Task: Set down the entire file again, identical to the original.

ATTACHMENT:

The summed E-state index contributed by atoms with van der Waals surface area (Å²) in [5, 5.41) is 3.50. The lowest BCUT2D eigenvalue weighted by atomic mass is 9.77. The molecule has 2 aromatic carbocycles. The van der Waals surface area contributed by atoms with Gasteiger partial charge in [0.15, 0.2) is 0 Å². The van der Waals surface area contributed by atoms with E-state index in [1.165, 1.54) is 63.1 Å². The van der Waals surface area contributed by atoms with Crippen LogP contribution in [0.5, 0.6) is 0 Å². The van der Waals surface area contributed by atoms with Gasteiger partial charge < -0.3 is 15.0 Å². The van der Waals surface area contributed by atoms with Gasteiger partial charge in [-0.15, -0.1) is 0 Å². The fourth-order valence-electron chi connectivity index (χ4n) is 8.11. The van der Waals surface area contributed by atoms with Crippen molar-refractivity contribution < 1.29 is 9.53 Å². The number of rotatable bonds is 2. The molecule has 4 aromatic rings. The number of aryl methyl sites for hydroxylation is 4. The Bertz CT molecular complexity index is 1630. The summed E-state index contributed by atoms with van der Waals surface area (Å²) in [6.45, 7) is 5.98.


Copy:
The summed E-state index contributed by atoms with van der Waals surface area (Å²) in [5, 5.41) is 3.50. The lowest BCUT2D eigenvalue weighted by atomic mass is 9.77. The molecule has 2 aromatic carbocycles. The van der Waals surface area contributed by atoms with Gasteiger partial charge in [0.15, 0.2) is 0 Å². The van der Waals surface area contributed by atoms with E-state index in [1.165, 1.54) is 63.1 Å². The van der Waals surface area contributed by atoms with Crippen LogP contribution in [0.5, 0.6) is 0 Å². The van der Waals surface area contributed by atoms with Gasteiger partial charge < -0.3 is 15.0 Å². The van der Waals surface area contributed by atoms with Gasteiger partial charge in [-0.15, -0.1) is 0 Å². The fourth-order valence-electron chi connectivity index (χ4n) is 8.11. The van der Waals surface area contributed by atoms with Crippen molar-refractivity contribution < 1.29 is 9.53 Å². The number of rotatable bonds is 2. The molecule has 4 aromatic rings. The number of aryl methyl sites for hydroxylation is 4. The Bertz CT molecular complexity index is 1630. The summed E-state index contributed by atoms with van der Waals surface area (Å²) in [6.45, 7) is 5.98.